THE RICHARD AND HINDA ROSENTHAL LECTURE 2008

PROSPECTS FOR HEALTH REFORM IN 2009 AND BEYOND

20TH ANNIVERSARY LECTURE

INSTITUTE OF MEDICINE OF THE NATIONAL ACADEMIES

THE NATIONAL ACADEMIES PRESS

Washington, D.C.
www.nap.edu



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THE RICHARD AND HINDA ROSENTHAL LECTURE 2008

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THE NATIONAL ACADEMIES PRESS 500 Fifth Street, N.W. Washington, DC 20001 NOTICE: The project that is the subject of this report was approved by the Govern- ing Board of the National Research Council, whose members are drawn from the councils of the National Academy of Sciences, the National Academy of Engineer- ing, and the Institute of Medicine. Support for this project was provided by the Richard and Hinda Rosenthal Foundation. International Standard Book Number-13: 978-0-309-13047-9 International Standard Book Number-10: 0-309-13047-6 Additional copies of this report are available from the National Academies Press, 500 Fifth Street, N.W., Lockbox 285, Washington, DC 20055; (800) 624-6242 or (202) 334-3313 (in the Washington metropolitan area); Internet, http://www.nap.edu. For more information about the Institute of Medicine, visit the IOM home page at: www.iom.edu. Copyright 2009 by the National Academy of Sciences. All rights reserved. Printed in the United States of America The serpent has been a symbol of long life, healing, and knowledge among almost all cultures and religions since the beginning of recorded history. The serpent adopted as a logotype by the Institute of Medicine is a relief carving from ancient Greece, now held by the Staatliche Museen in Berlin. Suggested citation: IOM (Institute of Medicine). 2009. The Richard and Hinda Rosenthal Lecture 2008: Prospects for Health Reform in 2009 and Beyond, 20th Anniver- sary Lecture. Washington, DC: The National Academies Press.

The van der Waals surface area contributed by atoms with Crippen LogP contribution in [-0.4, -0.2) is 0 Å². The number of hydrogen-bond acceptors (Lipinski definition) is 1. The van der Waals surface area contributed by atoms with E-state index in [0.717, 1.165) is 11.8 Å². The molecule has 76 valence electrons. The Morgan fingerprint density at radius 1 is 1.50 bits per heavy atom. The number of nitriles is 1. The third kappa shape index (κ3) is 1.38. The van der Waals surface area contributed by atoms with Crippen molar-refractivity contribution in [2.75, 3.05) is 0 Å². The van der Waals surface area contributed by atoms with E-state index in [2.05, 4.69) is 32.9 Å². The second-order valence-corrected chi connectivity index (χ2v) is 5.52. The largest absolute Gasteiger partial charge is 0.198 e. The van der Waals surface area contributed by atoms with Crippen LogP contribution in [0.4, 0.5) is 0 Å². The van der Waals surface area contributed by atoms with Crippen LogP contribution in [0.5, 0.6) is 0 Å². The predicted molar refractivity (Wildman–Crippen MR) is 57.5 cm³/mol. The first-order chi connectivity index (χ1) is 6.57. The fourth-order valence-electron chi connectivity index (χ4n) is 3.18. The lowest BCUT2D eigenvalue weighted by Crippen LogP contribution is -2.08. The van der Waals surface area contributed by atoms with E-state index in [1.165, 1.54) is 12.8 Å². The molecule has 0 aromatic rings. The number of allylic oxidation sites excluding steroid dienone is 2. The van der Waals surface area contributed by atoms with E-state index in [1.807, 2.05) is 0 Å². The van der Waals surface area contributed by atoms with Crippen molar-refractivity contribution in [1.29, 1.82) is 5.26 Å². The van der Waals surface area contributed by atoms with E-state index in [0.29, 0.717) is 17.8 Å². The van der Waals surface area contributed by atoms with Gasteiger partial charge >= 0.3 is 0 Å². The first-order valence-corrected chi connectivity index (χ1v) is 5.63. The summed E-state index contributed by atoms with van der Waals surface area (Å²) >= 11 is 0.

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“Knowing is not enough; we must apply. Willing is not enough; we must do.” —Goethe Advising the Nation. Improving Health.